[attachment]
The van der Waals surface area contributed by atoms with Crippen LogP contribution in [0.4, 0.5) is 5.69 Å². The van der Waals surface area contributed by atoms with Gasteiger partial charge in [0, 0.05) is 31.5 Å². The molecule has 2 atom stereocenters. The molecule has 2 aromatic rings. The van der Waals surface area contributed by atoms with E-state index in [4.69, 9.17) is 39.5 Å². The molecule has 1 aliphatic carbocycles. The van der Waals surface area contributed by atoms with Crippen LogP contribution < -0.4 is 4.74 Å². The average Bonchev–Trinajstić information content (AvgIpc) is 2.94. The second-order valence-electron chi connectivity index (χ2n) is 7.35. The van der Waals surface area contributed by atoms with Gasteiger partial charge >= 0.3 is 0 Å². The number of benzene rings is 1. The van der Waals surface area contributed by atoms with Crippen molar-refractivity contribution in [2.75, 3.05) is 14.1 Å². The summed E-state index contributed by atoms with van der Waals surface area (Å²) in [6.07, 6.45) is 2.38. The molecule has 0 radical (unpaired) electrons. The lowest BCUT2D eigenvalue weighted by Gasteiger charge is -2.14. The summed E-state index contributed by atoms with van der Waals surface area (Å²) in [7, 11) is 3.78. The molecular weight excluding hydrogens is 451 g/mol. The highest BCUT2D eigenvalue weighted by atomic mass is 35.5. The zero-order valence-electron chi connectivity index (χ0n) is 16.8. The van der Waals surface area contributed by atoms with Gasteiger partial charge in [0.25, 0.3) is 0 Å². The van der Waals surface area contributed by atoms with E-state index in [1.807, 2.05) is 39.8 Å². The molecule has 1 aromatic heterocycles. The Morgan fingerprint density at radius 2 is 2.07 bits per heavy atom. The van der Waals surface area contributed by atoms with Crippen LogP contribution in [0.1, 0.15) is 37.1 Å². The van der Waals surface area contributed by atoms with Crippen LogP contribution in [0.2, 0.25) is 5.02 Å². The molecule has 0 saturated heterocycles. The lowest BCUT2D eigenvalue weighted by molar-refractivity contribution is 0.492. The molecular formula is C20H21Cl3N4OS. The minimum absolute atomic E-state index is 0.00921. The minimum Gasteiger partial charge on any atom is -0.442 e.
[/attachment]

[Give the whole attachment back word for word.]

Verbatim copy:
The van der Waals surface area contributed by atoms with Crippen LogP contribution in [0.4, 0.5) is 5.69 Å². The van der Waals surface area contributed by atoms with Gasteiger partial charge in [0, 0.05) is 31.5 Å². The molecule has 2 atom stereocenters. The molecule has 2 aromatic rings. The van der Waals surface area contributed by atoms with E-state index in [4.69, 9.17) is 39.5 Å². The molecule has 1 aliphatic carbocycles. The van der Waals surface area contributed by atoms with Crippen LogP contribution < -0.4 is 4.74 Å². The average Bonchev–Trinajstić information content (AvgIpc) is 2.94. The second-order valence-electron chi connectivity index (χ2n) is 7.35. The van der Waals surface area contributed by atoms with Gasteiger partial charge >= 0.3 is 0 Å². The number of benzene rings is 1. The van der Waals surface area contributed by atoms with Crippen molar-refractivity contribution in [2.75, 3.05) is 14.1 Å². The summed E-state index contributed by atoms with van der Waals surface area (Å²) in [6.07, 6.45) is 2.38. The molecule has 0 radical (unpaired) electrons. The lowest BCUT2D eigenvalue weighted by Gasteiger charge is -2.14. The summed E-state index contributed by atoms with van der Waals surface area (Å²) in [7, 11) is 3.78. The molecular weight excluding hydrogens is 451 g/mol. The highest BCUT2D eigenvalue weighted by atomic mass is 35.5. The zero-order valence-electron chi connectivity index (χ0n) is 16.8. The van der Waals surface area contributed by atoms with Gasteiger partial charge in [0.25, 0.3) is 0 Å². The van der Waals surface area contributed by atoms with E-state index in [1.807, 2.05) is 39.8 Å². The molecule has 1 aromatic heterocycles. The Morgan fingerprint density at radius 2 is 2.07 bits per heavy atom. The van der Waals surface area contributed by atoms with Crippen LogP contribution in [0.1, 0.15) is 37.1 Å². The van der Waals surface area contributed by atoms with Crippen LogP contribution in [0.2, 0.25) is 5.02 Å². The molecule has 0 saturated heterocycles. The lowest BCUT2D eigenvalue weighted by molar-refractivity contribution is 0.492. The molecular formula is C20H21Cl3N4OS. The minimum absolute atomic E-state index is 0.00921. The minimum Gasteiger partial charge on any atom is -0.442 e.